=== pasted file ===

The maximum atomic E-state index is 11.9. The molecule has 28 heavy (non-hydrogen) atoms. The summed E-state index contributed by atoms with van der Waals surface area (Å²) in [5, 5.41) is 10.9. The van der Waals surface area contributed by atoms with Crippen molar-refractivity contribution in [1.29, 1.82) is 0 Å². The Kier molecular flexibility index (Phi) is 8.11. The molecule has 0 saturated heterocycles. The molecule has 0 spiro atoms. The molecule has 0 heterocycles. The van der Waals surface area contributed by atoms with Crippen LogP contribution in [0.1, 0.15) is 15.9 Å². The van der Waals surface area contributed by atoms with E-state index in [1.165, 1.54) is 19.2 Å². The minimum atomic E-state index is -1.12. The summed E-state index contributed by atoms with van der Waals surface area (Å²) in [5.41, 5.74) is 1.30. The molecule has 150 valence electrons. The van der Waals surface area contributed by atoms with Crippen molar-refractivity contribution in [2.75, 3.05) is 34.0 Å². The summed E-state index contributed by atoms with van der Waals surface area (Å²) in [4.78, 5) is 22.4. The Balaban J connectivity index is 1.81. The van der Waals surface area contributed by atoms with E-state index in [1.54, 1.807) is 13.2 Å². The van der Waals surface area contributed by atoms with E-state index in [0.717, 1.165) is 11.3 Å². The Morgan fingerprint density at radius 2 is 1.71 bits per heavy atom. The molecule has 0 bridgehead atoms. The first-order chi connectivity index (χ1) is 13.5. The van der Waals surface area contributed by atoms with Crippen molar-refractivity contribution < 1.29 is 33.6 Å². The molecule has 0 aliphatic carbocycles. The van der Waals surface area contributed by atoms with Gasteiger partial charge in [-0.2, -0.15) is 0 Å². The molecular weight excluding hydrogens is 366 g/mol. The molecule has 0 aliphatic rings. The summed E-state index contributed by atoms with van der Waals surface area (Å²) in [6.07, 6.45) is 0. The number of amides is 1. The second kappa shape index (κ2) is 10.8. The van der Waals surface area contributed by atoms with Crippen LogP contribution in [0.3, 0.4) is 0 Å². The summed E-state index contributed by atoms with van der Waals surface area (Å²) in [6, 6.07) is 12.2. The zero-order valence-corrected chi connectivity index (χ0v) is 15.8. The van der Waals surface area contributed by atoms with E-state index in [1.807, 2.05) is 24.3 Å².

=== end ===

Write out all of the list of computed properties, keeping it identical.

The maximum atomic E-state index is 11.9. The molecule has 28 heavy (non-hydrogen) atoms. The summed E-state index contributed by atoms with van der Waals surface area (Å²) in [5, 5.41) is 10.9. The van der Waals surface area contributed by atoms with Crippen molar-refractivity contribution in [1.29, 1.82) is 0 Å². The Kier molecular flexibility index (Phi) is 8.11. The molecule has 0 saturated heterocycles. The molecule has 0 spiro atoms. The molecule has 0 heterocycles. The van der Waals surface area contributed by atoms with Crippen LogP contribution in [0.1, 0.15) is 15.9 Å². The van der Waals surface area contributed by atoms with E-state index in [1.165, 1.54) is 19.2 Å². The minimum atomic E-state index is -1.12. The summed E-state index contributed by atoms with van der Waals surface area (Å²) in [5.41, 5.74) is 1.30. The molecule has 150 valence electrons. The van der Waals surface area contributed by atoms with Crippen molar-refractivity contribution in [2.75, 3.05) is 34.0 Å². The summed E-state index contributed by atoms with van der Waals surface area (Å²) in [4.78, 5) is 22.4. The Balaban J connectivity index is 1.81. The van der Waals surface area contributed by atoms with E-state index in [1.54, 1.807) is 13.2 Å². The van der Waals surface area contributed by atoms with E-state index in [0.717, 1.165) is 11.3 Å². The Morgan fingerprint density at radius 2 is 1.71 bits per heavy atom. The molecule has 0 bridgehead atoms. The first-order chi connectivity index (χ1) is 13.5. The van der Waals surface area contributed by atoms with Crippen molar-refractivity contribution < 1.29 is 33.6 Å². The molecule has 0 aliphatic carbocycles. The van der Waals surface area contributed by atoms with Gasteiger partial charge in [-0.2, -0.15) is 0 Å². The molecular weight excluding hydrogens is 366 g/mol. The molecule has 0 aliphatic rings. The summed E-state index contributed by atoms with van der Waals surface area (Å²) in [6.07, 6.45) is 0. The number of amides is 1. The second kappa shape index (κ2) is 10.8. The van der Waals surface area contributed by atoms with Crippen LogP contribution in [0.3, 0.4) is 0 Å². The summed E-state index contributed by atoms with van der Waals surface area (Å²) in [6, 6.07) is 12.2. The zero-order valence-corrected chi connectivity index (χ0v) is 15.8. The van der Waals surface area contributed by atoms with E-state index in [1.807, 2.05) is 24.3 Å².